No Fuel Left for the Pilgrims contains no duds, and has nothing to skip.  Though “Sleeping My Day Away” is clearly the best song, it is among a very strong batch.  D.A.D. have that punk rock sense of humour that runs through the album.  A reckless, who-gives-a-shit attitude that hints this band will do anything so long as it’s fun to do.  It’s a great little album that didn’t particularly fit in with any of their peers coming out of Hollywood.

4.5/5 stars

REVIEW: KISS – Off the Soundboard – Tokyo 2001 (2021)

 – Off the Soundboard – Tokyo 2001 (Tokyo Dome, Tokyo, Japan, March 13, 2001 – 2021 Universal)

Hell yeah, Kiss have started releasing official bootlegs.  Proving that they “get” the concept, the first in what we hope will be a long series, is a lineup never before heard on any official Kiss release.  After the lengthy reunion and Psycho Circus tours, Kiss embarked on a “Farewell Tour” that really wasn’t.  It was just the farewell to the original lineup, and specifically Peter Criss.  Ace Frehley stayed on board for the time being and Eric Singer was brought in as the new Catman.  This lineup lasted until Frehley left and Criss came back for the Kiss Symphony, but was never documented in any official capacity.

Confusing?  Just know three things:

  1. This is really valuable to fans.
  2. ACE FREHLEY, LEAD GUITAR!
  3. Paul Stanley was still in great voice back in 2001.

Alright, Tokyo.  You wanted the best, you got the best.  Let’s have a listen.

An electrifying “Detroit Rock City” opens, and immediately you can hear the pitter-patter of the new Catman making itself evident.  Stanley is in fine form, high energy.  And the sound is damn decent.  Sure, you could wish the vocals were mixed louder and the bass a little lower, but the “official bootleg” is a more honest experience than a polished-up Alive album.  And Paul really nails it.

“Deuce” has plenty of those Frehley solos and fills that we miss so much today.  Gene is fully engaged and frankly, you don’t miss Peter.  Paul says a quick hello in Japanese, and teases the crowd in expert frontman fashion.  Then it’s “Shout It Out Loud”, a pretty standard version.  Frehley’s “Talk To Me” from Unmasked is the real treat.  It is not the first live version released (there was an earlier live take on The Box Set with Eric Carr) but it is rarely heard.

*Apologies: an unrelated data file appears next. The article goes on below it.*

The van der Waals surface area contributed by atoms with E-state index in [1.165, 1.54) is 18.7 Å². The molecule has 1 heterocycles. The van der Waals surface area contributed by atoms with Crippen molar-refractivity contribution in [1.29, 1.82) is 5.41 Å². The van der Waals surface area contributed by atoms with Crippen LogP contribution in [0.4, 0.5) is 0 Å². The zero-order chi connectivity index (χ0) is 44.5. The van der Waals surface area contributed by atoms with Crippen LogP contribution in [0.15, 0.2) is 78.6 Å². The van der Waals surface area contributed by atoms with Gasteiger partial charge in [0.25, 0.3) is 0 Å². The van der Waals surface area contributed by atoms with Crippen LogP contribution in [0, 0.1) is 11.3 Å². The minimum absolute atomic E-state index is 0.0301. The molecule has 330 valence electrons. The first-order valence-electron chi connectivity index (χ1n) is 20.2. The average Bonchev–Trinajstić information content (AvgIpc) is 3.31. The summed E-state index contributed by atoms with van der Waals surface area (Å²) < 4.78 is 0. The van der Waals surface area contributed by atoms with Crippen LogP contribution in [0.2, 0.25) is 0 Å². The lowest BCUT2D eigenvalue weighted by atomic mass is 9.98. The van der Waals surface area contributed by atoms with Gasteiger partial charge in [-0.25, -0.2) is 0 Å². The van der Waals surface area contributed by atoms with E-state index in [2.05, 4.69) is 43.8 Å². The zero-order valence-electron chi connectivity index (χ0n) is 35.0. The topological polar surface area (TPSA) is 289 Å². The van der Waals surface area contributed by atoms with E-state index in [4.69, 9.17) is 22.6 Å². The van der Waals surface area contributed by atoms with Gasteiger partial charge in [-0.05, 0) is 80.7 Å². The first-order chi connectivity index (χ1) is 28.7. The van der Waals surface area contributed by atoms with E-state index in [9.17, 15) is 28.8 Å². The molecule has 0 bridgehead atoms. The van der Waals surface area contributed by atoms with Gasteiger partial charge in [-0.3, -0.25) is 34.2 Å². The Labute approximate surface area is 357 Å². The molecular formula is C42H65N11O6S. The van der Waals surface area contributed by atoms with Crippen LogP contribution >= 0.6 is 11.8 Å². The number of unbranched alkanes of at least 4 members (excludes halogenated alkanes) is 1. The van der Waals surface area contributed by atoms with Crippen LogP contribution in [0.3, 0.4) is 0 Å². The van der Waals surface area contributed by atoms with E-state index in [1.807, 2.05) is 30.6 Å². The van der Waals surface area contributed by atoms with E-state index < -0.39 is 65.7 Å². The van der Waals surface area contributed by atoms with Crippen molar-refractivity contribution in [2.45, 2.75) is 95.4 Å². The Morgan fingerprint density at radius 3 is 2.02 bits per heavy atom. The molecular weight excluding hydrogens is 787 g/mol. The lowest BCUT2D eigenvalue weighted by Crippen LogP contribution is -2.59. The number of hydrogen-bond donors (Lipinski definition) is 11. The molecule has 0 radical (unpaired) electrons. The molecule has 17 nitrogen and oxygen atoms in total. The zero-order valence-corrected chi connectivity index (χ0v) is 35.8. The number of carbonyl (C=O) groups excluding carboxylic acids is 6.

Paul always asks the crowd “How we doin’ so far,” and the pace is slowed down for “I Love It Loud”.  This version has particularly good backing vocals in comparison with others.  Then Paul needs to know if the crowd is having a good time, just before he pulls off some impressive soulful bellowing.  It’s time to call the “Firehouse”, another solid version.  Eric Singer’s drumming is noticeably more regimented but the fills are big and bold.  It’s just great to have Ace on lead guitar.

Kiss setlists are often safe, and a steady stream of Kiss standbys roll out:  “Do You Love Me”, “Dr. Love”, “Heaven’s On Fire” and “Let Me Go, Rock ‘n’ Roll”.  It’s a Kiss concert; none of these songs vary much from night to night.  None of them suck; Kiss were sounding good and Eric Singer helps beef up the vocals.  The extended intro to “Heaven’s On Fire” really highlights what a truly exceptional singer Paul Stanley was.  Gene on the other hand is pretty ragged on “Let Me Go, Rock ‘n’ Roll”, not being able to decide what voice he’s singing in.  Great to hear Ace take a long solo on it though, all the while Eric Singer filling the backdrop with snares n’ toms.